I use two telcos for my mobile needs. My Globe is a postpaid line which I have used since 1999. My Smart is pre-paid since 2008 so it interests when these two large telcos relay important announcements. The latest news is the recent network benchmark test conducted by the National Telecommunications Commission (NTC), comparing the Grade of Service and overall signal quality of both Globe Telecom and Smart Communications against NTC Cellular Mobile Telephone System (CMTS) standards
In the most important benchmark where the NTC has an applied industry standard consisting of Grade of Service or Call Setup Failure Rate (CSFR), Globe Telecom’s legacy network outperformed its competition who has widely announced its network upgrade completion. With the Grade of Service or CSFR standard set by the NTC at 4%, Globe recorded a nearly identical 4.45% while Smart registered a distant 9.95% (closer to the industry standard is better). This means that call success rates are higher using the Globe legacy network at 95.55%. For consumers, the experience is that it is easier to call using the Globe legacy network with more calls getting connected even at first try.
Globe claims that their legacy network outperformed SMart recently modernized network in terms of grade of service. They added that the Globe legacy network also performed at parity with the upgraded network of Smart in almost all other metrics.
Globe Telecom President and CEO Ernest Cu in his reaction to the recent NTC benchmark results said, ”It is now clear who is telling the truth and really giving good service to the public even with just our legacy network. Competition has claimed they are done with their upgrade and there’s no denying the official results from NTC quality tests show their upgraded network performs even below NTC standards. As soon as we fully fire up our brand new network, our subscribers and the entire nation will enjoy a whole new mobile experience that is once again pioneered by Globe Telecom.”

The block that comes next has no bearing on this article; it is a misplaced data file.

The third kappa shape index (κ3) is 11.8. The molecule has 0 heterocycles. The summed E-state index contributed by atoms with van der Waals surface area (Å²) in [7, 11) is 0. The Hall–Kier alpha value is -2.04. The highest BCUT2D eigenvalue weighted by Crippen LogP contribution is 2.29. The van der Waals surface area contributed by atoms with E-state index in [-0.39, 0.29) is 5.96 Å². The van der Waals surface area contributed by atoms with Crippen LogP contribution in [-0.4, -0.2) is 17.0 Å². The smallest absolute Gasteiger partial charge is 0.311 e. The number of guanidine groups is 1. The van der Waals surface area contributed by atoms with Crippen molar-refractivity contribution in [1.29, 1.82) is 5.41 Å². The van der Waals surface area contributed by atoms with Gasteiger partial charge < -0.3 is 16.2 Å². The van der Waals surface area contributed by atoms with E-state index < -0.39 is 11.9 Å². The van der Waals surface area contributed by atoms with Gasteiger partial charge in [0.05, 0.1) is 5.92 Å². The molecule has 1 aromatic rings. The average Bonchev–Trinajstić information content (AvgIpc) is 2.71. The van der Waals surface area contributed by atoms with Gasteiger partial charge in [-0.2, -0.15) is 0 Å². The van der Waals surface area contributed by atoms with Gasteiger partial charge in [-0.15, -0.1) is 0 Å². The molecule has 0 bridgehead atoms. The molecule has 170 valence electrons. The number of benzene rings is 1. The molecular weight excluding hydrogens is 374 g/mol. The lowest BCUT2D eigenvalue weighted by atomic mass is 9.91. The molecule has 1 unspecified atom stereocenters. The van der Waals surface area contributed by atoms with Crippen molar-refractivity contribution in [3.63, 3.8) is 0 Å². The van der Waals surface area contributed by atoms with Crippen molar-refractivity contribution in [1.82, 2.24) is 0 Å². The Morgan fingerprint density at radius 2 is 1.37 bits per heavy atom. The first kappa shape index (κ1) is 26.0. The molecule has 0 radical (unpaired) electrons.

According to that test, Smart’s network rated higher in four of the five parameters that had been defined by the NTC in consultation with all three mobile phone operators. These four important parameters where Smart posted better scores are: 1) Drop Call Rate; 2) Call Set Up Time; 3) Average Signal Quality; and 4) Average Receive Signal Level.
Smart claims that Globe conveniently downplayed or disregarded these parameters and focused on the “blocked call” parameter, which was the only test that showed better results for Globe. On that basis, Globe said that its “legacy network” was better than that of Smart.
This happens to be the same legacy network that Globe officials have admitted, in several recent occasions, to be congested.
According to Smart, the truth , is quite different: Both carriers actually passed the standard. Globe registered a score of -69.83 dBm. But Smart delivered lopsidedly better results: -62.63 dBm. In this parameter, the lower the negative number is, the better the signal. Translated into layman’s terms, what this result means is that Smart’s signal level is up to five times stronger than Globe’s. In terms of customer experience, a stronger signal level means better indoor coverage, resulting in better voice quality, less drop calls, faster and more reliable SMS and higher data speeds.
What I say
So what is the real score?
Telco’s signal and mobile strength depends on location. I don’t text or make calls because I am heavily dependent on mobile internet . Most of the time it is Smart that delivers consistent speed. In fairness to Globe, I am aware that Globe’s network’s transformation is 50 % complete. Perhaps in due time, Globe will deliver consistently fast speeds.
Whatever NTC studies show , it is subscribers’ comparative experience that matters in the end. In Pasig, both telcos work pretty well for me. It is certain places like UP campus, Eastwood, or Greenhills that the Globe 3G signal is bad.
Here is the press release fromthe NTC and you decide: